In Randon Billings Noble’s Literary Hub essay “How to Render Epiphanies in Nonfiction Without Getting Didactic,” she writes about resisting the need to prove a thesis in a work of nonfiction. “An essay can also muse, warn, wonder, wander, teach, play, lilt, explore, or, in the words of Jane Alison, meander, spiral, explode.” Write an essay that resists reaching a conclusion or a lesson and instead reflects on the details of an experience. How can the details of a seemingly simple scene provide readers as much of an impact as a more traditional conclusion?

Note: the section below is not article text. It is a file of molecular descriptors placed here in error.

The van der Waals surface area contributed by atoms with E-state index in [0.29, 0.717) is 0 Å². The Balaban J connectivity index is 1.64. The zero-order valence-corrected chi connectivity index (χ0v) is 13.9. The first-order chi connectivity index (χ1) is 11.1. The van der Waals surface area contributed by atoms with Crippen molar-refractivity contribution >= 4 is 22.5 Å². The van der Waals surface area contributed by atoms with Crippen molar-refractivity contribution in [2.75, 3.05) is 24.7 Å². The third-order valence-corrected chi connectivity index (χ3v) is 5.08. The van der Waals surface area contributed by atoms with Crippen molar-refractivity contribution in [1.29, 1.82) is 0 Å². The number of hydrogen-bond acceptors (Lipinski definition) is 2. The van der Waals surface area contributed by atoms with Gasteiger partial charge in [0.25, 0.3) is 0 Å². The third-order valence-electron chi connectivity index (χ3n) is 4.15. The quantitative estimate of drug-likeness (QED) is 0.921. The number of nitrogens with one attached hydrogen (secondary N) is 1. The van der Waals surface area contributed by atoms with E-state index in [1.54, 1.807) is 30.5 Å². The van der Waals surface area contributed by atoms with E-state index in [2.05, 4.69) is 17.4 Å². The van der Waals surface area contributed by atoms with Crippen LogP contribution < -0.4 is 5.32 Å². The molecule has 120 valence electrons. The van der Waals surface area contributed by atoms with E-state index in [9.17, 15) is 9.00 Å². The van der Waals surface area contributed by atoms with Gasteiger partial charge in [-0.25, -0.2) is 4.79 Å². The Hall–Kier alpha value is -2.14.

Go to Source
Author: Writing Prompter